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What Are the Different Types of Person-Centered Therapy?

By Robert Ferguson
Updated May 17, 2024
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Person-centered therapy is a type of psychological therapy based on the humanistic perspective. This approach posits that each person is innately good, but may be improperly influenced by environmental factors. Person-centered therapy is also referred to as client-centered therapy, non-directive therapy, or Rogerian therapy, after the psychologist Carl Rogers who developed it. There are three types, or developmental phases, of person-centered therapy: nondirective psychotherapy, reflective psychotherapy, and experiential therapy.

Nondirective psychotherapy is considered phase one of person-centered therapy. This phase gives the therapist the ability to approach the patient permissively resulting in the patient feeling accepted. This is the main goal of nondirective psychotherapy, and it is designed to help patients achieve clarification and insight in their lives. The therapist accomplishes acceptance by treating the patient with unconditional positive regard (UPR) — a type of non-judgmental behavior the therapist portrays towards the patient making him feel accepted.

The second phase of person-centered therapy is reflective psychotherapy. A patient in this phase is allowed to develop congruence between the ideal self-concept, the way a person desires to be, and the real self-concept, how the person actually is. Therapists accomplish this by reflecting the feelings the patient displays, causing the patient to feel comfortable and trusting. The main goal in this phase is trust; the patient has to trust the therapist in order for any type of psychotherapy to end in success.

The goal of the therapist during experiential therapy, the third phase of person-centered therapy, is to create a safe relationship so the patient can value internal needs and understand emotions. Therapists can use empathy, the accurate awareness of the patient’s emotions, to create this relationship. During this phase, the therapist focuses on the patient’s self-actualization — his desire to fulfill his potential — by encouraging him to experience and express his feelings rather than repress them.

Person-centered therapy has achieved successful results in patients suffering from psychological disorders including schizophrenia, depression, and substance abuse. This form of therapy is commonly used in individual cases as well as in group therapy and family therapy. If appropriately conducted, person-centered therapy can result in the patient having higher self-esteem and a positive outlook on life. After successful treatment, patients may appear open to change and new experiences regardless of their mental illness. The stable relationship and trust they build with their therapist helps patients achieve stability and trust in other relationships.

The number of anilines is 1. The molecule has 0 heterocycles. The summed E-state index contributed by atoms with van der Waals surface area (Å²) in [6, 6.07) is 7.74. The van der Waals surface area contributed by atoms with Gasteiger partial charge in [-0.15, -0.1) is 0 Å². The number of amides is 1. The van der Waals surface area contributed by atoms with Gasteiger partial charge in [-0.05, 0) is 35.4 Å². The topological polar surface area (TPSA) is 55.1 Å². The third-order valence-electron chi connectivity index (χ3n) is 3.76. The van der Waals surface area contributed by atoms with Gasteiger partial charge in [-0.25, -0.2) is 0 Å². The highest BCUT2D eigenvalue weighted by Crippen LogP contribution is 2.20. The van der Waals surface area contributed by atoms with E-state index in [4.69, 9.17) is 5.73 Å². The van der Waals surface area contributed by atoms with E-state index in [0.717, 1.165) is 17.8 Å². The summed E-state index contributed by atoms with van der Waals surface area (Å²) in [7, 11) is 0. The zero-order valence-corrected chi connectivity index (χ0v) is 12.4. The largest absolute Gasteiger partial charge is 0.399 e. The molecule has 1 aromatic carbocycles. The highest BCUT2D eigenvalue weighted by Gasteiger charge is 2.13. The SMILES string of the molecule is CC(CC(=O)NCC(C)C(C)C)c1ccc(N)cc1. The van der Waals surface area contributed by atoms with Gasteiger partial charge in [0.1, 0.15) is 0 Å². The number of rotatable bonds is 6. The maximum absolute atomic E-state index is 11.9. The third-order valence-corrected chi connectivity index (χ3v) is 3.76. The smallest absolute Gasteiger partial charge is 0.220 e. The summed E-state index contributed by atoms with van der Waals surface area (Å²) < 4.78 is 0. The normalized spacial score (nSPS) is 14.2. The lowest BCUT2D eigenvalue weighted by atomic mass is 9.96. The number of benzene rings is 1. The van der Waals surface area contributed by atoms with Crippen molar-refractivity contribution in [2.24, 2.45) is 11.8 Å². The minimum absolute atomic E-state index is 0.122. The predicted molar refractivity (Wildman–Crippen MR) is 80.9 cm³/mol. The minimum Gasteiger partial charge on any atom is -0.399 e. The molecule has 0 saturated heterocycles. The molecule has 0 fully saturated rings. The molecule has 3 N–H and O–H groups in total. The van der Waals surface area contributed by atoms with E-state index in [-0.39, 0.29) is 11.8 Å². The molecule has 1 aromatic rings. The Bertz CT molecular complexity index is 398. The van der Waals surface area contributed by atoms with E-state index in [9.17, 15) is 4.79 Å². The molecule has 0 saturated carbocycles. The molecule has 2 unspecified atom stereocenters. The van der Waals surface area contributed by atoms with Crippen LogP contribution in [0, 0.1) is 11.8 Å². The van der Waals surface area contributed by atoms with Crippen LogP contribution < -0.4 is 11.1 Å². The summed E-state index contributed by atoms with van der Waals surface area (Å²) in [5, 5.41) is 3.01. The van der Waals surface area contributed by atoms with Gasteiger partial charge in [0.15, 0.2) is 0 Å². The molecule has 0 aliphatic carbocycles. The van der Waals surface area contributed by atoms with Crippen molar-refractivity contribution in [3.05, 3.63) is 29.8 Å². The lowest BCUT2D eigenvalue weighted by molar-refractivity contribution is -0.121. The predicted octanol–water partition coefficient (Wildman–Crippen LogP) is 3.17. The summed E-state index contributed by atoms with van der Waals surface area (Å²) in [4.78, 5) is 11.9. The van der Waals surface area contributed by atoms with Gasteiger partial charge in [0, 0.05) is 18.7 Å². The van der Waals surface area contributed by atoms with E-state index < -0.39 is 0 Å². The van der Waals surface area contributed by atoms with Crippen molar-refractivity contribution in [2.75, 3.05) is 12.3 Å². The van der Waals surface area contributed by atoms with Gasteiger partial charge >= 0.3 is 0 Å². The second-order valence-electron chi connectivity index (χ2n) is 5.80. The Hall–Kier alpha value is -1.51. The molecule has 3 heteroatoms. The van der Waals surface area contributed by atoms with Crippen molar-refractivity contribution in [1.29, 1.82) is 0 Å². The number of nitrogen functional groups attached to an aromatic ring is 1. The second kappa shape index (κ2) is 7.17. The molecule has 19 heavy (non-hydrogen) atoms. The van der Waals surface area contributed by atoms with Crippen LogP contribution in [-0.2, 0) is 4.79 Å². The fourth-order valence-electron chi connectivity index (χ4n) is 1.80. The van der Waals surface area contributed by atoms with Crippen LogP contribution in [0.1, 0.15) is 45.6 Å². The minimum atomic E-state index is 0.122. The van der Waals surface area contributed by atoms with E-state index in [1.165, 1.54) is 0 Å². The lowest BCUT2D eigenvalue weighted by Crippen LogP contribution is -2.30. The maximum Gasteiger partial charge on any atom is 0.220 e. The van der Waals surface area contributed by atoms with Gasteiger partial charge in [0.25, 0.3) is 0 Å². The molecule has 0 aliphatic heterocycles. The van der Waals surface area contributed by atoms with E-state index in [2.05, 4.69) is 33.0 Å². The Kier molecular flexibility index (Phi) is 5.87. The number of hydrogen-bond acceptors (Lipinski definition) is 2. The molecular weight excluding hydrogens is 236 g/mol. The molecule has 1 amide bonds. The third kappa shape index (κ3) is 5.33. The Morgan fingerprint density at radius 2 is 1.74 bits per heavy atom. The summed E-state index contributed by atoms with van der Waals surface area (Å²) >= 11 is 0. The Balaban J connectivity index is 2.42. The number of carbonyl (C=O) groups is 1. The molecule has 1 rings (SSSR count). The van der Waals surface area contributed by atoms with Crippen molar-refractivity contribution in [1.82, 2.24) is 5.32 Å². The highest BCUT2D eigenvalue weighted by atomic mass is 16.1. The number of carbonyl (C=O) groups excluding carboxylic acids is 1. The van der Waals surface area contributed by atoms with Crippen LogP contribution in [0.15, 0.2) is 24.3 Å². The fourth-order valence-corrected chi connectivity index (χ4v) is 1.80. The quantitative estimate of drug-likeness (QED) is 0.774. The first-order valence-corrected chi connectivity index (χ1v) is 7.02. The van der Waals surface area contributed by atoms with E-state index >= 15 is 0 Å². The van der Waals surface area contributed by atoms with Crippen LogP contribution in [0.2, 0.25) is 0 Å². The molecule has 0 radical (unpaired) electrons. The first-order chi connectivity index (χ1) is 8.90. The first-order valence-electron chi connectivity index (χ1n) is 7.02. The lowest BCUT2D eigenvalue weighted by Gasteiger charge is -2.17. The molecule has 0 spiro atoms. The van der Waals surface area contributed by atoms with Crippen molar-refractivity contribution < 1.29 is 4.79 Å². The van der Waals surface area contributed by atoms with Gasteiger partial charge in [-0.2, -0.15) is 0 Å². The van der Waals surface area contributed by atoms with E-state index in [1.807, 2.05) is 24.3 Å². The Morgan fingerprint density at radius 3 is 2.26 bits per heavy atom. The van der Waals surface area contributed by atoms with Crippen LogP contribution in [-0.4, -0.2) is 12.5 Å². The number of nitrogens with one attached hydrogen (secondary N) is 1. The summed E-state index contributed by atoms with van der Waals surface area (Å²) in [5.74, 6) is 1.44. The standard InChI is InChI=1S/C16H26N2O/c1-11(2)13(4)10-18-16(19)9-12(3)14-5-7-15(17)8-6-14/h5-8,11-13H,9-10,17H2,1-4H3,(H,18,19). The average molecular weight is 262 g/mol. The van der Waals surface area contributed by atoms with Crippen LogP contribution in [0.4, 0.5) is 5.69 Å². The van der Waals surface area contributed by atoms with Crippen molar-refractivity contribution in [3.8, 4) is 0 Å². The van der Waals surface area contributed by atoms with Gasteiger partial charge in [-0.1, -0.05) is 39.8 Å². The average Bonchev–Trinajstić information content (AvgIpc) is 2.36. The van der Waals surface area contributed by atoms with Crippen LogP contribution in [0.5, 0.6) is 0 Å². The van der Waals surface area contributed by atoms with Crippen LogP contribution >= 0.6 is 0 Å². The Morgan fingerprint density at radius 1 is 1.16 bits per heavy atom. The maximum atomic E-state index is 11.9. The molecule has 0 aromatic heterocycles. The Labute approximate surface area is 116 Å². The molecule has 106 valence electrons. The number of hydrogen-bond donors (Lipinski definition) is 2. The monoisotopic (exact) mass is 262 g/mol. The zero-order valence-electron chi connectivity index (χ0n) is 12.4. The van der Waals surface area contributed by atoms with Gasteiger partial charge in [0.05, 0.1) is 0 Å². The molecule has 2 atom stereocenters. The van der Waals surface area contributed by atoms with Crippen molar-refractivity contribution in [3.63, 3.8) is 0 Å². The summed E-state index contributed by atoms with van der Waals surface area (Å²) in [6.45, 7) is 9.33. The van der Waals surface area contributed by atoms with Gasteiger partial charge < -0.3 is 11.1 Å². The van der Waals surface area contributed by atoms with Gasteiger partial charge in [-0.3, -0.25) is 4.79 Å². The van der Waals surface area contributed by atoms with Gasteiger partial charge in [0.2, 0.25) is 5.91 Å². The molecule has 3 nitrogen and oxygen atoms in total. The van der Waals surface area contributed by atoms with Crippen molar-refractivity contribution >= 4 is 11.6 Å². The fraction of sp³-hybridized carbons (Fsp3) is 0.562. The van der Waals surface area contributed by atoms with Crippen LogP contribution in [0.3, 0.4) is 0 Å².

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Discussion Comments
By popcorn — On Nov 26, 2011

@wander - It can take a long time for people undergoing person centered therapy to make enough progress so that others around them will start to notice differences in their personality. My aunt underwent therapy for her alcoholism and it took her over a year just to get to a place where she could freely talk about what was bothering her.

I think that with any kind of psychology based therapy that it really depends on the willingness of the getting help that can help them make progress. For some people it takes a few months to improve, for others years. I think all you can do is wait and be supportive.

By wander — On Nov 25, 2011

I wonder how long it takes for one to reach their person centered therapy goals? My friend is currently undergoing sessions with a counselor to help him deal with his depression. He has been suffering for years and his family finally got him some professional help.

I have done some reading and it seems to me that person centered therapy techniques are quite popular and have a high chance of success. I would love to see my friend be able to live life again without so much despair. We've all tried talking to him over the years and we've offered our support, but there is only so much family and friends can do for someone who is truly depressed.

By wavy58 — On Nov 25, 2011

Wow, I didn't know that schizophrenia could be treated with therapy. I thought that you had to have hardcore drugs and be committed to an institution for this illness.

I guess if the therapist could sort out the reasons for the voices and multiple personalities, this could help the patient to see why they break apart like this. I just assumed that it was a result of some chemical imbalance that could only be corrected with medication.